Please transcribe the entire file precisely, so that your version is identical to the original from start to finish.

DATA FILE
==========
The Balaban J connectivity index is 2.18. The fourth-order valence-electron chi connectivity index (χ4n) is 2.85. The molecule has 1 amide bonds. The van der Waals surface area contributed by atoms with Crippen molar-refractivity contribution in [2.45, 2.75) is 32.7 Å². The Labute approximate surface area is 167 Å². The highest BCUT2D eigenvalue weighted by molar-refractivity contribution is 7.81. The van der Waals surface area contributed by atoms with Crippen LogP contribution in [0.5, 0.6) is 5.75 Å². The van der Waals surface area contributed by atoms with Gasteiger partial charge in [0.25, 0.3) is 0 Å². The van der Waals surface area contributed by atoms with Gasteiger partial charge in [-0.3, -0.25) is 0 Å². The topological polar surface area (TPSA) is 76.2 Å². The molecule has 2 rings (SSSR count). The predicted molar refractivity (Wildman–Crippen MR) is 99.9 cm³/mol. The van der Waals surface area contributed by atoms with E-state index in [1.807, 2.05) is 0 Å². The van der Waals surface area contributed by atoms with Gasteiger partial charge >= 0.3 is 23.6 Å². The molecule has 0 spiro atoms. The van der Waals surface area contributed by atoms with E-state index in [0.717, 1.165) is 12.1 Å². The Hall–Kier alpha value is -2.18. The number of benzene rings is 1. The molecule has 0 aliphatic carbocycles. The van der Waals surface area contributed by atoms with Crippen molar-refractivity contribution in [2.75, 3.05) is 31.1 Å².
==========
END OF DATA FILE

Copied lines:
The Balaban J connectivity index is 2.18. The fourth-order valence-electron chi connectivity index (χ4n) is 2.85. The molecule has 1 amide bonds. The van der Waals surface area contributed by atoms with Crippen molar-refractivity contribution in [2.45, 2.75) is 32.7 Å². The Labute approximate surface area is 167 Å². The highest BCUT2D eigenvalue weighted by molar-refractivity contribution is 7.81. The van der Waals surface area contributed by atoms with Crippen LogP contribution in [0.5, 0.6) is 5.75 Å². The van der Waals surface area contributed by atoms with Gasteiger partial charge in [0.25, 0.3) is 0 Å². The van der Waals surface area contributed by atoms with Gasteiger partial charge in [-0.3, -0.25) is 0 Å². The topological polar surface area (TPSA) is 76.2 Å². The molecule has 2 rings (SSSR count). The predicted molar refractivity (Wildman–Crippen MR) is 99.9 cm³/mol. The van der Waals surface area contributed by atoms with E-state index in [1.807, 2.05) is 0 Å². The van der Waals surface area contributed by atoms with Gasteiger partial charge >= 0.3 is 23.6 Å². The molecule has 0 spiro atoms. The van der Waals surface area contributed by atoms with E-state index in [0.717, 1.165) is 12.1 Å². The Hall–Kier alpha value is -2.18. The number of benzene rings is 1. The molecule has 0 aliphatic carbocycles. The van der Waals surface area contributed by atoms with Crippen molar-refractivity contribution in [2.75, 3.05) is 31.1 Å².